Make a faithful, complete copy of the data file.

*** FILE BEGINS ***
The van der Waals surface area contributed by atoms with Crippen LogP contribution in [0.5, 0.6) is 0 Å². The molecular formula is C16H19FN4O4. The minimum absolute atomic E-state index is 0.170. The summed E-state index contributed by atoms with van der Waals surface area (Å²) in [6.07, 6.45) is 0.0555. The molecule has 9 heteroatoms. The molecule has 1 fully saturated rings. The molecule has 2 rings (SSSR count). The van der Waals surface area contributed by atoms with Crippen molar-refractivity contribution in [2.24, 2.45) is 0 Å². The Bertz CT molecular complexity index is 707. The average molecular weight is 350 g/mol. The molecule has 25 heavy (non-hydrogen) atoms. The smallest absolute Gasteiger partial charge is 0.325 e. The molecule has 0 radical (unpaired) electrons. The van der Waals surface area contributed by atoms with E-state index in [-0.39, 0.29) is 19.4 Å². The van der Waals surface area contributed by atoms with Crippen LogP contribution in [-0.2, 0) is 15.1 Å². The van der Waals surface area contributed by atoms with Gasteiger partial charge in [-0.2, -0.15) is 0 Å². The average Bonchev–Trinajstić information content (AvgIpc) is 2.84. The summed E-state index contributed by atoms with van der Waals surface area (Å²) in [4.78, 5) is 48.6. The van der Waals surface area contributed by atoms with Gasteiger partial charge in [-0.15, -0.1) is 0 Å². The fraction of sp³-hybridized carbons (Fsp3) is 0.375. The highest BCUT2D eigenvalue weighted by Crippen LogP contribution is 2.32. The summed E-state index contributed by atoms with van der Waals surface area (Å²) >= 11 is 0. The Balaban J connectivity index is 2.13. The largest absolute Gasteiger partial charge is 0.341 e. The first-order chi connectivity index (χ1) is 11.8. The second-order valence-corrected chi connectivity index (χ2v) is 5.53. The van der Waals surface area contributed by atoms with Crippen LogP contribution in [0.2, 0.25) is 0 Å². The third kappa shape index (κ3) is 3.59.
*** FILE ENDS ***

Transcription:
The van der Waals surface area contributed by atoms with Crippen LogP contribution in [0.5, 0.6) is 0 Å². The molecular formula is C16H19FN4O4. The minimum absolute atomic E-state index is 0.170. The summed E-state index contributed by atoms with van der Waals surface area (Å²) in [6.07, 6.45) is 0.0555. The molecule has 9 heteroatoms. The molecule has 1 fully saturated rings. The molecule has 2 rings (SSSR count). The van der Waals surface area contributed by atoms with Crippen molar-refractivity contribution in [2.24, 2.45) is 0 Å². The Bertz CT molecular complexity index is 707. The average molecular weight is 350 g/mol. The molecule has 25 heavy (non-hydrogen) atoms. The smallest absolute Gasteiger partial charge is 0.325 e. The molecule has 0 radical (unpaired) electrons. The van der Waals surface area contributed by atoms with E-state index in [-0.39, 0.29) is 19.4 Å². The van der Waals surface area contributed by atoms with Crippen LogP contribution in [-0.2, 0) is 15.1 Å². The van der Waals surface area contributed by atoms with Gasteiger partial charge in [-0.2, -0.15) is 0 Å². The average Bonchev–Trinajstić information content (AvgIpc) is 2.84. The summed E-state index contributed by atoms with van der Waals surface area (Å²) in [4.78, 5) is 48.6. The van der Waals surface area contributed by atoms with Gasteiger partial charge in [-0.15, -0.1) is 0 Å². The fraction of sp³-hybridized carbons (Fsp3) is 0.375. The highest BCUT2D eigenvalue weighted by Crippen LogP contribution is 2.32. The summed E-state index contributed by atoms with van der Waals surface area (Å²) >= 11 is 0. The Balaban J connectivity index is 2.13. The largest absolute Gasteiger partial charge is 0.341 e. The first-order chi connectivity index (χ1) is 11.8. The second-order valence-corrected chi connectivity index (χ2v) is 5.53. The van der Waals surface area contributed by atoms with Crippen LogP contribution in [0.2, 0.25) is 0 Å². The third kappa shape index (κ3) is 3.59.